– lhunath
    Jun 1, 2016 at 2:22
  • 4
    ...or sudo port install bash, for those (wisely, IMHO) unwilling to make directories in the PATH for all users writable without explicit per-process privilege escalation. Dec 6, 2016 at 15:46

There's parameter substitution, though it may be un-PC as well ...like indirection.


# Array pretending to be a Pythonic dictionary
ARRAY=( "cow:moo"
        "bash:rock" )

for animal in "${ARRAY[@]}" ; do
    printf "%s likes to %s.\n" "$KEY" "$VALUE"

printf "%s is an extinct animal which likes to %s\n" "${ARRAY[1]%%:*}" "${ARRAY[1]##*:}"

The BASH 4 way is better of course, but if you need a hack ...only a hack will do. You could search the array/hash with similar techniques.

  • 6
    I would change that to VALUE=${animal#*:} to protect the case where ARRAY[$x]="caesar:come:see:conquer" Apr 15, 2011 at 16:12
  • 4
    It's also useful to put double quotes around the ${ARRAY[@]} in case there are spaces in the keys or values, as in for animal in "${ARRAY[@]}"; do May 9, 2012 at 18:05
  • 1
    But isn't the efficiency quite poor? I'm thinking O(n*m) if you want to compare to another list of keys, instead of O(n) with proper hashmaps (constant time lookup, O(1) for a single key).
    – CodeManX
    Aug 23, 2015 at 19:01
  • 1
    The idea is less about efficiency, more about understand/read-ability for those with a background in perl, python or even bash 4. Allows you to write in a similar fashion.
    – Bubnoff
    Aug 25, 2015 at 15:59
  • 2
    @CoDEmanX: this is a hack, a clever and elegant but still rudimentary workaround to help the poor souls still stuck in 2007 with Bash 3.x. You cannot expect "proper hashmaps" or efficiency considerations in such a simple code.
    – MestreLion
    May 15, 2017 at 10:52

This is what I was looking for here:

declare -A hashmap
echo "${hashmap["key"]}"
for key in ${!hashmap[@]}; do echo $key; done
for value in ${hashmap[@]}; do echo $value; done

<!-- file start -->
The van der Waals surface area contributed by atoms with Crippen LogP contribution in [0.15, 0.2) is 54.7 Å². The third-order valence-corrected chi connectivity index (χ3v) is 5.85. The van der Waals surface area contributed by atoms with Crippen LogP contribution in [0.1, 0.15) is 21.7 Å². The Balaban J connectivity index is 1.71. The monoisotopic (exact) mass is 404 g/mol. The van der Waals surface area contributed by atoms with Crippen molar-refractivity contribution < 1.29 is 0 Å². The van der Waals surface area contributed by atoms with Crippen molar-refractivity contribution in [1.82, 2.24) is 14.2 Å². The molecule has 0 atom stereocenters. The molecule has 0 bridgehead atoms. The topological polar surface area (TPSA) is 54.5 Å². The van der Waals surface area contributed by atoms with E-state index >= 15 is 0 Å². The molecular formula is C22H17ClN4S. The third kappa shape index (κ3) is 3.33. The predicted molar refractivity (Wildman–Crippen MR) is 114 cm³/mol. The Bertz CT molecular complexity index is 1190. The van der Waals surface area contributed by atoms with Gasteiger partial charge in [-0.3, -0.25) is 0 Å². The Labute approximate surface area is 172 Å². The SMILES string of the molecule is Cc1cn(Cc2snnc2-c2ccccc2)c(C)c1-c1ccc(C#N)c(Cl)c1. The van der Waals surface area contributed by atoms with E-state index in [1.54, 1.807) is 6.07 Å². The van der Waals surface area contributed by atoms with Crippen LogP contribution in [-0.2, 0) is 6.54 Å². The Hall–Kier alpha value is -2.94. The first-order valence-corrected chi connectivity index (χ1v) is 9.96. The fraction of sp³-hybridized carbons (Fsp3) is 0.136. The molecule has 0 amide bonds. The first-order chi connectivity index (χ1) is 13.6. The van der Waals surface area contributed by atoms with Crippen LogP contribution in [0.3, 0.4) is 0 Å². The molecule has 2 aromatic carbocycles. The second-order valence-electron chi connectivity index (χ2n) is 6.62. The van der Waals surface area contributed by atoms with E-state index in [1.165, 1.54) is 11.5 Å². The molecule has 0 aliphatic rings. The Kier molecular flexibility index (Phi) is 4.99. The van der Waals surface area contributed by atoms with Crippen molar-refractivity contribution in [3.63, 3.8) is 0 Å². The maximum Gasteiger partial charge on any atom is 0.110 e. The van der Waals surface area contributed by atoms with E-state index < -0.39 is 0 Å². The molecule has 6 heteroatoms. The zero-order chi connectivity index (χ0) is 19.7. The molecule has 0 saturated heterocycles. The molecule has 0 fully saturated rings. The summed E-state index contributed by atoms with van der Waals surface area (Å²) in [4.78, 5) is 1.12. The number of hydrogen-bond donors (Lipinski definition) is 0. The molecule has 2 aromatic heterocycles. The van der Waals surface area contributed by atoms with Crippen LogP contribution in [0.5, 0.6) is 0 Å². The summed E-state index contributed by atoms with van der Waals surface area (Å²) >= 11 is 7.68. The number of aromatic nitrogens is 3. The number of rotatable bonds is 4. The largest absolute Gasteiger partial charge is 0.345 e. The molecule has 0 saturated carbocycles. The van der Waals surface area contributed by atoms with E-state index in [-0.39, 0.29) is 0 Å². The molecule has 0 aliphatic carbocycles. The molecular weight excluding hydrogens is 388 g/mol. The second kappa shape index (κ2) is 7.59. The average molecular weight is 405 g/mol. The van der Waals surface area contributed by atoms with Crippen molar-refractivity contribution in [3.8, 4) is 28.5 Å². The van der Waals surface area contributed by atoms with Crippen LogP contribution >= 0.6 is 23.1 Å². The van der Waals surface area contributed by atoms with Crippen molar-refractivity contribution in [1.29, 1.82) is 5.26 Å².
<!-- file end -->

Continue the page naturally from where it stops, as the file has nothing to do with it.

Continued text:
echo hashmap has ${#hashmap[@]} elements

This did not work for me with bash 4.1.5:

animals=( ["moo"]="cow" )
  • 2
    Note, that the value may not contain spaces, otherwise you adde more elements at once
    – rubo77
    Jul 23, 2015 at 8:40
  • 16
    Upvote for the hashmap["key"]="value" syntax which I, too, found missing from the otherwise fantastic accepted answer.
    – thomanski
    Oct 25, 2016 at 15:20
  • 1
    @rubo77 key neither, it adds multiple keys. Any way to workaround this?
    – Xeverous
    May 31, 2018 at 13:53
  • 1
    An elaboration on the ${!hashmap[@]} part would be appreciated. The @ is for getting all the values, I think. But how does it come that the exclamation mark distinguishes between keys and values?
    – lucidbrot
    Jul 24, 2022 at 11:44
  • 1
    @lucidbrot I'm sure you have already found this, but just for reference: ${!name[@]} |${!name[*]} => If name is an array variable, expands to the list of array indices (keys) assigned in name. If name is not an array, expands to 0 if name is set and null otherwise. When ‘@’ is used and the expansion appears within double quotes, each key expands to a separate word. 3.5.3 Shell Parameter Expansion
    – Jim
    Jan 11, 2023 at 17:49

Just use the file system: the file system is a tree structure that can be used as a hash map. Your hash table will be a temporary directory, your keys will be filenames, and your values will be file contents. The advantage is that it can handle huge hashmaps, and doesn't require a specific shell.

Hashtable creation

hashtable=$(mktemp -d)